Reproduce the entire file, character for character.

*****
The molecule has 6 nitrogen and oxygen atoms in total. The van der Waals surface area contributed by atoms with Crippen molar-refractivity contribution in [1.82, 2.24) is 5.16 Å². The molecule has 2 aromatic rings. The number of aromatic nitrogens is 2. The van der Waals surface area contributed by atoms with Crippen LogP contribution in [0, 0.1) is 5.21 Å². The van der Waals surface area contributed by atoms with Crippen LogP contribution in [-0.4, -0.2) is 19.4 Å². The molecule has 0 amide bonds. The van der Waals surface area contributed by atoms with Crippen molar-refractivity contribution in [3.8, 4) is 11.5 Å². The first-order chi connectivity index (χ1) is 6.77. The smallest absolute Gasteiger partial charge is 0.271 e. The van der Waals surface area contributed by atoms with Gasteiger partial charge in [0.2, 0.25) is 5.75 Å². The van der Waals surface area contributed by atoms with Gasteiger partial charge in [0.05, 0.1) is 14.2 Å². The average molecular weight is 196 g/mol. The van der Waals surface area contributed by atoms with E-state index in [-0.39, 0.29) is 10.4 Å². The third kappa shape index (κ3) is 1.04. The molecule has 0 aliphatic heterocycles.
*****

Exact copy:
The molecule has 6 nitrogen and oxygen atoms in total. The van der Waals surface area contributed by atoms with Crippen molar-refractivity contribution in [1.82, 2.24) is 5.16 Å². The molecule has 2 aromatic rings. The number of aromatic nitrogens is 2. The van der Waals surface area contributed by atoms with Crippen LogP contribution in [0, 0.1) is 5.21 Å². The van der Waals surface area contributed by atoms with Crippen LogP contribution in [-0.4, -0.2) is 19.4 Å². The molecule has 0 amide bonds. The van der Waals surface area contributed by atoms with Crippen molar-refractivity contribution in [3.8, 4) is 11.5 Å². The first-order chi connectivity index (χ1) is 6.77. The smallest absolute Gasteiger partial charge is 0.271 e. The van der Waals surface area contributed by atoms with Gasteiger partial charge in [0.2, 0.25) is 5.75 Å². The van der Waals surface area contributed by atoms with Gasteiger partial charge in [0.05, 0.1) is 14.2 Å². The average molecular weight is 196 g/mol. The van der Waals surface area contributed by atoms with E-state index in [-0.39, 0.29) is 10.4 Å². The third kappa shape index (κ3) is 1.04. The molecule has 0 aliphatic heterocycles.